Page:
Being a Web developer is a tough job. Not only do you have to steer clear of the traps and pitfalls that the popular browsers throw at you on a daily basis, but you also have to keep at least half an eye on the myriad developments that may (or may not) have an impact on your job. You may have just barely mastered style sheets and DHTML, yet new techniques clamor for your attention. Which ones do you need to learn right away? Which ones can you dismiss for now? Traditional HTML may ultimately be put out to pasture with the emergence of Extensible Hypertext Markup Language, or XHTML.
XHTML is a hybrid of HTML and XML that's specifically designed for Net device displays (which include Web browsers, PDA devices, and cell phones). January 26, 2002 marked the second birthday of XHTML 1.0 as the official W3C recommendation for Web markup. But XHTML has yet to toddle, yet to smile, and yet to cry loud enough to get the attention of most Web designers.
W3C director Tim Berners-Lee put it this way: "XHTML 1.0 connects the present Web to the future Web...It provides the bridge to page and site authors for entering the structured data, XML world, while still being able to maintain operability with user agents that support HTML 4."
XHTML is a fairly rigid markup language. Its rules are very straightforward, and it really has very little extensibility -- that is, you can't write your own definitions to dictate how the language behaves; you've got to follow its rules. XHTML 1.0 adopts concepts that were introduced in HTML 4.0, which requires structured and methodological behavior before it is valid.
XHTML can be used with cascading style sheets (CSS) to achieve presentation goals. XHTML also allows you to use Extensible Stylesheet Language (XSL) with transformations. By using this XML-based style technology, you can actually transform a document from one type to another -- say, from an HTML document to a PDF document.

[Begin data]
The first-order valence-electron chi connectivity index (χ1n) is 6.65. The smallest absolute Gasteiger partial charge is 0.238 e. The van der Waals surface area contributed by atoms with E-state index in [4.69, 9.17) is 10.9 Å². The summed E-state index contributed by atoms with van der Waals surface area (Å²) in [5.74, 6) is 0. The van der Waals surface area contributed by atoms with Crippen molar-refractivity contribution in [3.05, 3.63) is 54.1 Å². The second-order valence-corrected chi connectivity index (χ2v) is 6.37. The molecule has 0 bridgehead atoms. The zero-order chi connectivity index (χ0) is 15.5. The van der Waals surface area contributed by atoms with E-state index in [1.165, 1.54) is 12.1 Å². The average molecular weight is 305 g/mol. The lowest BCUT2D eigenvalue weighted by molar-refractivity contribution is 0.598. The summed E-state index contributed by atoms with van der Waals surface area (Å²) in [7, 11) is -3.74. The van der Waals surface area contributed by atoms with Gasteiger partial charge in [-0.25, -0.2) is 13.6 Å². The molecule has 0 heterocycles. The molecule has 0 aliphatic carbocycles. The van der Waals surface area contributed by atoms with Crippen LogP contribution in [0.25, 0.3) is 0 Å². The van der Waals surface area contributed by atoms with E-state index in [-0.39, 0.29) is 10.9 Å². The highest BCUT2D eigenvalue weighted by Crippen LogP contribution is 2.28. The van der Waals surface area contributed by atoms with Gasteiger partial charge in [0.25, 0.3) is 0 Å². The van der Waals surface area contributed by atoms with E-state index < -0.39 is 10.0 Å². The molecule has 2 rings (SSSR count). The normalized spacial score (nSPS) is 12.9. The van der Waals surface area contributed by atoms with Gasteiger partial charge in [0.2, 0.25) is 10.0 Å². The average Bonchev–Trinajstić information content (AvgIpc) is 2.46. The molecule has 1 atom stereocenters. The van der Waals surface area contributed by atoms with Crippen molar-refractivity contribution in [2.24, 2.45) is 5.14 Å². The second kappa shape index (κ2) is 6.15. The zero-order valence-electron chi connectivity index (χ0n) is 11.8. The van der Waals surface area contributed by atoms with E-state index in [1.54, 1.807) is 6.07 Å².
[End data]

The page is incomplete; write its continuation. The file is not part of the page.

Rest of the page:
Normally, you might upgrade to a new version of a technology for new functions, or because problems with the previous version have been fixed. However, XHTML is a fairly faithful copy of HTML 4, as far as tag functionalities go, so don't expect any fancy new tags.
The W3C states that the primary advantages of XHTML are extensibility and portability:
XML documents are required to be well-formed (with elements nested properly). With HTML, the addition of a new group of elements requires alteration of the entire DTD. In an XML-based DTD, a new set of elements simply needs to be internally consistent and well-formed to be added to an existing DTD. This greatly eases the development and integration of new collections of elements.
Non-desktop devices are being used more and more frequently to access Internet documents. In most cases, these devices do not have the computing power of a desktop computer and aren't designed to accommodate ill-formed HTML, as standard desktop browsers tend to do. In fact, if these non-desktop browsers do not receive well-formed markup (HTML or XHTML), they may simply fail to display the document.
An XHTML document consists of three main parts:
The basic document structure is:
<!DOCTYPE ...> <html ... > <head> ... </head> <body> ... </body> </html>
<head> area contains information about the document, such as ownership, copyright, and keywords; and the
<body> area contains the content of the document to be displayed.
Listing 1 shows you how this structure might be used in practice:
Listing 1. An XHTML example
1. <?xml version="1.0"?> 2. <!DOCTYPE html PUBLIC "-//W3C//DTD XHTML 1.0 Transitional//EN" "DTD/xhtml1-transitional.dtd"> 3. <html xmlns="http://www.w3.org/1999/xhtml" xml:lang="en" lang="en"> 4. <head> <title>My XHTML Sample Page</title> </head> 5. <body bgcolor="white"> <center><h1>Welcome to XHTML !</h1></center> </body> 6. </html>
Line 1: Since XHTML is HTML expressed in an XML document, it must include the initial XML declaration
<?xml version="1.0"?> at the top of the document.